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Pipe in need of descaling

Pipe in need of descaling

Hard water and Descaling

Descaling is the removal of limescale for industrial and domestic water users in hard water areas.


link Desalination

V Hard water

V Definition of hardness

V Calcium carbonate equilibria
V Water softening
V Magnetic descaling

V Solubility product


'In Parsonage Yard at Maidford, is a well ....that has hard water....another.... has very soft water'

One of the earliest references to hard and soft water

The Natural History of Northamptonshire, John Morton, 1712

Hard water

Hard water is water that has high calcium or magnesium ions content (>≈ 1.2 mM ) acquired during its passage through calcium or magnesium-containing rock such as limestone or chalk. The amount of dissolved calcium and magnesium in water determines its "hardness", expressed as the equivalent amount of calcium carbonate in parts per million (mg ˣ L−1). d In hard water, soap solutions form a precipitating scum (e.g., a bathtub ring), making it 'hard' when washing. 'Soft' water feels soft and slippery when washing.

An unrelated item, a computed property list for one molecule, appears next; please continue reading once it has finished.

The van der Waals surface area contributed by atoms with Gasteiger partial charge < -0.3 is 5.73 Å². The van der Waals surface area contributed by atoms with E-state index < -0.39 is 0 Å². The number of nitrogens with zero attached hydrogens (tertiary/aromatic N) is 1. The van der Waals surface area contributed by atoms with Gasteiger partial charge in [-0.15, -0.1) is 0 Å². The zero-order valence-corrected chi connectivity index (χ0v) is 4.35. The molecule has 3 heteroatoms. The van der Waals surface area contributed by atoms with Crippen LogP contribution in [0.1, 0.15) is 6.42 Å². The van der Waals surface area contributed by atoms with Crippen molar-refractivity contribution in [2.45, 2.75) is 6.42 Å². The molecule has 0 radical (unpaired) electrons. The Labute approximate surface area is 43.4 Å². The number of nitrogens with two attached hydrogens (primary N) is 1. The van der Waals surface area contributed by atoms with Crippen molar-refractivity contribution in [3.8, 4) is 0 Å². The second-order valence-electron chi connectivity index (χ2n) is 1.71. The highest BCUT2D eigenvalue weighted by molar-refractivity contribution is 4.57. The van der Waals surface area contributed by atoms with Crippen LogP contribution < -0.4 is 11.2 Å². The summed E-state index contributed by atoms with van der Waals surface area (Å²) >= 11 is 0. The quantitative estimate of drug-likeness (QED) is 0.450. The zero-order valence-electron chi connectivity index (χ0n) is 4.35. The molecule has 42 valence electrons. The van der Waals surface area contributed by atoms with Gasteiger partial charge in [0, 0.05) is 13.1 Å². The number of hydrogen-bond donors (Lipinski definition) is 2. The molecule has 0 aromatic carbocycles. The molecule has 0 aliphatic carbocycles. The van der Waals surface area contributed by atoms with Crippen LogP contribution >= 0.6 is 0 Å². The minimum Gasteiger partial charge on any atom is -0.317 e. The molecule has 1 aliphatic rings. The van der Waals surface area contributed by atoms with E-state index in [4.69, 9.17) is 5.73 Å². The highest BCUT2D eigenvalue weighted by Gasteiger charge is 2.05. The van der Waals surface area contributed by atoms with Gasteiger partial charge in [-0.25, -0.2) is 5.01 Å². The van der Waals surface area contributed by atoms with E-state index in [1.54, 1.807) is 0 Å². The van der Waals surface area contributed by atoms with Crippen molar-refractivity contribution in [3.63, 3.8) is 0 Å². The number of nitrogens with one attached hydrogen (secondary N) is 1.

Soap, e.g.,                                        white scum         

2 C17H35COO(aq) + Ca2+(aq) = (C17H35COO)2Ca (ppt)


Hardness is the capacity of water to react with soap, hard water requires considerably more soap to produce a lather. Hard water also forms scale (mainly due to CaCO3 Mg(OH)2, and  CaSO4, but also other polyvalent ions, such as Al3+, Ba2+, Fe3+, Fe2+, Mn2+, Sr2+, and Zn2+) that stains and clogs hot water pipes, heat exchangers, kettles, steam cleaners, hot-water valves, and boilers. Both these negative effects can be reduced by the removal of Ca2+ and Mg2+ ions (water softening).


Classification into 'hard' or 'soft" water is not internationally standardized; water having < 60 mg ˣ L−1 ( < 60 ppm) calcium carbonate equivalent is generally regarded as 'soft' whereas water having > 120 mg ˣ L−1 ( > 120 ppm) calcium carbonate equivalent is generally regarded as 'hard'. Rainwater is exceptionally soft (≈ 1 mg ˣ L−1 calcium carbonate equivalent), and seawater is extremely hard (> 6000 mg ˣ L−1 calcium carbonate equivalent). In domestic settings, hard water is often indicated by a lack of suds formation when soap is agitated in water, as the minerals precipitate the soap as scum. Hard drinking water is generally not harmful to health, seems protective against cardiovascular disease, and can usefully serve as a dietary supplement for calcium and magnesium. However, it can cause the formation of limescale in domestic and industrial boilers and water treatment. Most wines (> 198 mg ˣ L−1), beers (> 240 mg ˣ L−1) and bottled waters (e.g., Evian (313 mg ˣ L−1), Perrier (418 mg ˣ L−1), and San Pellegrino (605 mg ˣ L−1) use hard water sources [3459].